In the Garden: Introducing our new monthly guide to Queensland flowering trees
AllRound Tree Services is proud to launch a monthly guide to planting, caring for, maintaining and enjoying some of the most beautiful native and exotic flowering trees found in south-east Queensland.
January flowering trees: ivory curl trees and pink bloodwood trees
January is the mid-season for the elegant profusion of the creamy white or ivory flowers of the well-named ivory curl tree and the pink bloodwood.
Both also attract bees, butterflies and nectar-feeding birds in great numbers. The showy bloodwood flowers are as fragrant as they are beautiful to the eye. These two gorgeous Queensland natives are both common in the streets and gardens of urban areas and as well as forest throughout the coastal expanse of the state.
Ivory curl trees
Plant these beauties in mulched soil and keep them happy with plenty of sun and water. Cuttings will grow faster than seeds, and with less risk of failure. As mature trees, they need less water and are marvellously drought-resistant, and they do not generally require pruning.
The ivory curl will reach about 6 to 8 metres high in urban areas and 2 to 5 wide. It takes about 3 to 5 years to reach maturity for flowering. The tree has a skinny grey trunk, with the branches forming a rounded shape at the top. The leaves are longish and dark green, with tips that can vary in colour throughout the year from silver to red.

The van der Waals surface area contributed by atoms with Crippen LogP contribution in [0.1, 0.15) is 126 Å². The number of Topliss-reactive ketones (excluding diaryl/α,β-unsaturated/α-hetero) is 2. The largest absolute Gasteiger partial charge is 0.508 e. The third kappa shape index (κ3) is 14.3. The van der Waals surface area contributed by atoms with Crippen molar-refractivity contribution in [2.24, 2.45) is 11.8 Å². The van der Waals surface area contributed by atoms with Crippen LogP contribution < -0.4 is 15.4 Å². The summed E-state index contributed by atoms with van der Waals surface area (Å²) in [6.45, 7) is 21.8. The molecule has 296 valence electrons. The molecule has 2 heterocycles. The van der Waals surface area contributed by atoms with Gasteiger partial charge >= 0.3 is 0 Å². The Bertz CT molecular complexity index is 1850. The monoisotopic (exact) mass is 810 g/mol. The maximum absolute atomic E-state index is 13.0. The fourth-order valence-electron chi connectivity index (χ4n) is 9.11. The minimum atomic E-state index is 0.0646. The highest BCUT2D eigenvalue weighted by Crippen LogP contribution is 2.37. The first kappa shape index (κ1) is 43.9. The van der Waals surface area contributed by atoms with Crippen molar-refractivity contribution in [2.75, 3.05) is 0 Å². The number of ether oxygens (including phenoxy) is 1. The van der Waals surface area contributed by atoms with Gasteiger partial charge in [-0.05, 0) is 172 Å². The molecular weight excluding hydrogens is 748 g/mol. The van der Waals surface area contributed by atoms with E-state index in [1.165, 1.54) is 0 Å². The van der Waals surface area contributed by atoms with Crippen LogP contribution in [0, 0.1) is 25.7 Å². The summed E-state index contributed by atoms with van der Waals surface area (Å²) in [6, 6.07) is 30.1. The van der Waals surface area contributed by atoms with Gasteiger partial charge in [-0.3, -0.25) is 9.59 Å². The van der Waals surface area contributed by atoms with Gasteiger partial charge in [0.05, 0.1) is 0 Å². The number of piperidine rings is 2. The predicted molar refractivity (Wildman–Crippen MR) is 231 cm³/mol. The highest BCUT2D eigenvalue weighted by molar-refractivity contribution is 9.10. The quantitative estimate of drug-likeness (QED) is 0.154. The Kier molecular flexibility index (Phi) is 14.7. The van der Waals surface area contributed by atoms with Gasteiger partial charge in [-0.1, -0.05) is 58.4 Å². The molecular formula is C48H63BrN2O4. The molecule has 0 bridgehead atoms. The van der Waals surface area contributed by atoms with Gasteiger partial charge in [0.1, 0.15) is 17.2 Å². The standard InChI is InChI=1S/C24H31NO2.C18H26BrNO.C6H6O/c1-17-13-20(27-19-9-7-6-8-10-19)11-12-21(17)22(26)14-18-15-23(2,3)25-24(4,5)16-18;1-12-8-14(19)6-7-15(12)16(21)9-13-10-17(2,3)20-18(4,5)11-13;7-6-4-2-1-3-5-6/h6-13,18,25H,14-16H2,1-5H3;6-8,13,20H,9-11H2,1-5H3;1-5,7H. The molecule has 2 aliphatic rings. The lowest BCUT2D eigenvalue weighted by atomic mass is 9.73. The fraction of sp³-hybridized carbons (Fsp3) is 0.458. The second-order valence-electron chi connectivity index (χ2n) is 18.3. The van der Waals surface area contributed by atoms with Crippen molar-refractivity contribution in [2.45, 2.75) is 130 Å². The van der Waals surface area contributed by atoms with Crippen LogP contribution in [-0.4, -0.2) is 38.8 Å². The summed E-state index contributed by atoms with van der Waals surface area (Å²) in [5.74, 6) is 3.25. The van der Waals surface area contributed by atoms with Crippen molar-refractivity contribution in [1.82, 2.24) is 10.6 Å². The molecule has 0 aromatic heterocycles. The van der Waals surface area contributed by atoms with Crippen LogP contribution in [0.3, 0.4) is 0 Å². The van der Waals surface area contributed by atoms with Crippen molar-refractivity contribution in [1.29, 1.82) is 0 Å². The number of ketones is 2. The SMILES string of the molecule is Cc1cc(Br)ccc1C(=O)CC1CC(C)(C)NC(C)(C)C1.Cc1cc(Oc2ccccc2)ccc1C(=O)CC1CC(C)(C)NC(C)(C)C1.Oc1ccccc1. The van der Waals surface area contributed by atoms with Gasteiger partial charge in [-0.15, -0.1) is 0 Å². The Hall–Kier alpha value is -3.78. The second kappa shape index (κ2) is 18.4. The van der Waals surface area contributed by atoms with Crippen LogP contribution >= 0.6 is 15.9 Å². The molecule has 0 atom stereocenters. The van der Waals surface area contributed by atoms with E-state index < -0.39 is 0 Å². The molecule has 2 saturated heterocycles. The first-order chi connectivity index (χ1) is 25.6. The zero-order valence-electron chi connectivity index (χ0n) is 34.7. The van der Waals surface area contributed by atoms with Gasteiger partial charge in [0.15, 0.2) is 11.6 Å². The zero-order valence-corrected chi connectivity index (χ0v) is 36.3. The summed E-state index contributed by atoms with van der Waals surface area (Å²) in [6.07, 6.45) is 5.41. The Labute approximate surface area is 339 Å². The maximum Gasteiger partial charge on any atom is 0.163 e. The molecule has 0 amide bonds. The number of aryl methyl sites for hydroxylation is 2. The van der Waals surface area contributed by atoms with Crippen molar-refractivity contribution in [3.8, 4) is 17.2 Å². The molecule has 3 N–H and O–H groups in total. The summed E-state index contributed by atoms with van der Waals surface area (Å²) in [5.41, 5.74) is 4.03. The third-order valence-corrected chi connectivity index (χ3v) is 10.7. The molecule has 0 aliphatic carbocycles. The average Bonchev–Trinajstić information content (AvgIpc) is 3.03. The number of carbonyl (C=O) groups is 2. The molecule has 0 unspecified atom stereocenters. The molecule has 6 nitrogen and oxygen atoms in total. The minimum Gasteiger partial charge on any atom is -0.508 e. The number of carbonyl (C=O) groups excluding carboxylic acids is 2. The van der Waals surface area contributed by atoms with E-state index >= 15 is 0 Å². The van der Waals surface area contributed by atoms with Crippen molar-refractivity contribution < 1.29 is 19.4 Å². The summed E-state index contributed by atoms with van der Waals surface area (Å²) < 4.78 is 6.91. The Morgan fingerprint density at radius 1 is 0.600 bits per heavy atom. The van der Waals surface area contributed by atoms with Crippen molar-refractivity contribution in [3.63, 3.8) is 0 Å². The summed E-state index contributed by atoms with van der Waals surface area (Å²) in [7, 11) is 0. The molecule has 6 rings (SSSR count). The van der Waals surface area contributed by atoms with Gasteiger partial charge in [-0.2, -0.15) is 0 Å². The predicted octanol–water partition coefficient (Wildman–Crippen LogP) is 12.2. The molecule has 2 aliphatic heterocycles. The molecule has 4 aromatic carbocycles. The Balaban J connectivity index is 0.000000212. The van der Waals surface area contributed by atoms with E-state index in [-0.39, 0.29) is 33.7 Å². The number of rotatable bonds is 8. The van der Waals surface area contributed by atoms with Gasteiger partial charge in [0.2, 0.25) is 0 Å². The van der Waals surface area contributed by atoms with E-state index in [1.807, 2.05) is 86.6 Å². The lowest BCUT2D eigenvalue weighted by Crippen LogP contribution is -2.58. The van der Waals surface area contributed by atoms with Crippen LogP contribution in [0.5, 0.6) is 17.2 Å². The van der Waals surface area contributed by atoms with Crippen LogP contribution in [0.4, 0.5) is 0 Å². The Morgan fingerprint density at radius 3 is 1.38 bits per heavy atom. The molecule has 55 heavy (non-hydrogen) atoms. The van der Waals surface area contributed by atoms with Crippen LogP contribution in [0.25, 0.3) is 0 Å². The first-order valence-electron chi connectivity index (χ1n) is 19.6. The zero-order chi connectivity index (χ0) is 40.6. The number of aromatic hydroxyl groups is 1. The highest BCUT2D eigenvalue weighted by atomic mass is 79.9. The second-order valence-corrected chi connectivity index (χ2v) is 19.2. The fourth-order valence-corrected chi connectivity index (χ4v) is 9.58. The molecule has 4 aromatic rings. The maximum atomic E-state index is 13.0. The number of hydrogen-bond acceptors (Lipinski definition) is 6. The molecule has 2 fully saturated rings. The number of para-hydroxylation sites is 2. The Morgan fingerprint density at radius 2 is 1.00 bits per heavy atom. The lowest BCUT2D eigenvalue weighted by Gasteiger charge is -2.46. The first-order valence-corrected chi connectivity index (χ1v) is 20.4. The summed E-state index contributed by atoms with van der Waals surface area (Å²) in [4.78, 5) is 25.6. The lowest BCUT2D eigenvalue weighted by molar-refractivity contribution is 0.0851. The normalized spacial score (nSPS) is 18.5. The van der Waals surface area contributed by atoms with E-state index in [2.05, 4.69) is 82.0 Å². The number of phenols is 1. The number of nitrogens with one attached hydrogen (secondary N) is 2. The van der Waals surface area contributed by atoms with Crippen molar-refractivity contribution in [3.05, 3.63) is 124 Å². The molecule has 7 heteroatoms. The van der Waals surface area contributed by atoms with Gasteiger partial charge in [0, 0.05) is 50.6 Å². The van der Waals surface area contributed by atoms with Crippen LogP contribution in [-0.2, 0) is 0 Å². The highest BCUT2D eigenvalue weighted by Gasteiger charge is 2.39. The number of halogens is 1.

But the crowning glory of this tree is its magnificent, profuse ivory/pale yellow cylindrical flowers. These are so plentiful in number and clustering that they can appear to beautifully overwhelm the tree.
Pink bloodwood trees
This graceful eucalypt is named for the colour of the red gum that exudes from the veins in its wood. Bloodwoods can reach 20 to 30 metres high and 10 to 20 metres wide. The tree features a textured bark that is light grey to brown in colour, and leaves that are lance-shaped and dark green. They thrive in various conditions in south-east Queensland, including well-drained dark coloured loam to heavy clay with high organic content.
The profusion of highly perfumed, showy white or cream coloured flowers gather in bunches of 7 flowerheads throughout the summer months, and are followed by urn-shaped gumnuts.